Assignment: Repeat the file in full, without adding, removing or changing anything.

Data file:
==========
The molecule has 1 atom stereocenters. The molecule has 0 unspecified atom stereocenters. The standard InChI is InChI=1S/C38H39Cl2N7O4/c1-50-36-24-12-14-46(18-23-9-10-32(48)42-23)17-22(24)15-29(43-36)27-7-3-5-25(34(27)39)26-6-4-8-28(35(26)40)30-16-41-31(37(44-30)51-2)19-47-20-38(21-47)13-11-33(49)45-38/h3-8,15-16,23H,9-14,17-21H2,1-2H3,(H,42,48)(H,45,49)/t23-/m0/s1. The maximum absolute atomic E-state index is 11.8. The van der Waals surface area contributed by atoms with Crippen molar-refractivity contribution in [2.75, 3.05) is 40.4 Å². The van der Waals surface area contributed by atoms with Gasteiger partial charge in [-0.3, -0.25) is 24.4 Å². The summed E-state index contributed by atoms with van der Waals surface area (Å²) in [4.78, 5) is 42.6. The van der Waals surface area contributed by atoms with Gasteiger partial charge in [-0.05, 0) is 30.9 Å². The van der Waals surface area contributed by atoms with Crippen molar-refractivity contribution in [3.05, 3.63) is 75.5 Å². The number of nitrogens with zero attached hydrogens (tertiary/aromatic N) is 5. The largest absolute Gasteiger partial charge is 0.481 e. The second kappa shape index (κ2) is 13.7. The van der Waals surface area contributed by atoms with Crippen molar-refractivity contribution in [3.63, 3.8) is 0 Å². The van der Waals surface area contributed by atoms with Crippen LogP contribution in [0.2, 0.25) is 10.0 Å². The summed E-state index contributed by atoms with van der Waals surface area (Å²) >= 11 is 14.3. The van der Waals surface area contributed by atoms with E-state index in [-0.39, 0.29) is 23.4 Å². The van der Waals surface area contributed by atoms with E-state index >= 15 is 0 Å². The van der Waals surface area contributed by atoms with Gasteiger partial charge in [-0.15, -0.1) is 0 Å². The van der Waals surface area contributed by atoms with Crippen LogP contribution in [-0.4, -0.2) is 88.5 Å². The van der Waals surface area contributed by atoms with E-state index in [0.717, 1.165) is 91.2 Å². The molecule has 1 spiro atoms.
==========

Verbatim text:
The molecule has 1 atom stereocenters. The molecule has 0 unspecified atom stereocenters. The standard InChI is InChI=1S/C38H39Cl2N7O4/c1-50-36-24-12-14-46(18-23-9-10-32(48)42-23)17-22(24)15-29(43-36)27-7-3-5-25(34(27)39)26-6-4-8-28(35(26)40)30-16-41-31(37(44-30)51-2)19-47-20-38(21-47)13-11-33(49)45-38/h3-8,15-16,23H,9-14,17-21H2,1-2H3,(H,42,48)(H,45,49)/t23-/m0/s1. The maximum absolute atomic E-state index is 11.8. The van der Waals surface area contributed by atoms with Crippen molar-refractivity contribution in [2.75, 3.05) is 40.4 Å². The van der Waals surface area contributed by atoms with Gasteiger partial charge in [-0.3, -0.25) is 24.4 Å². The summed E-state index contributed by atoms with van der Waals surface area (Å²) in [4.78, 5) is 42.6. The van der Waals surface area contributed by atoms with Gasteiger partial charge in [-0.05, 0) is 30.9 Å². The van der Waals surface area contributed by atoms with Crippen molar-refractivity contribution in [3.05, 3.63) is 75.5 Å². The number of nitrogens with zero attached hydrogens (tertiary/aromatic N) is 5. The largest absolute Gasteiger partial charge is 0.481 e. The second kappa shape index (κ2) is 13.7. The van der Waals surface area contributed by atoms with Crippen molar-refractivity contribution in [3.63, 3.8) is 0 Å². The van der Waals surface area contributed by atoms with Crippen LogP contribution in [0.2, 0.25) is 10.0 Å². The summed E-state index contributed by atoms with van der Waals surface area (Å²) >= 11 is 14.3. The van der Waals surface area contributed by atoms with E-state index in [-0.39, 0.29) is 23.4 Å². The van der Waals surface area contributed by atoms with E-state index >= 15 is 0 Å². The van der Waals surface area contributed by atoms with Gasteiger partial charge in [-0.15, -0.1) is 0 Å². The van der Waals surface area contributed by atoms with Crippen LogP contribution in [-0.4, -0.2) is 88.5 Å². The van der Waals surface area contributed by atoms with E-state index in [0.717, 1.165) is 91.2 Å². The molecule has 1 spiro atoms.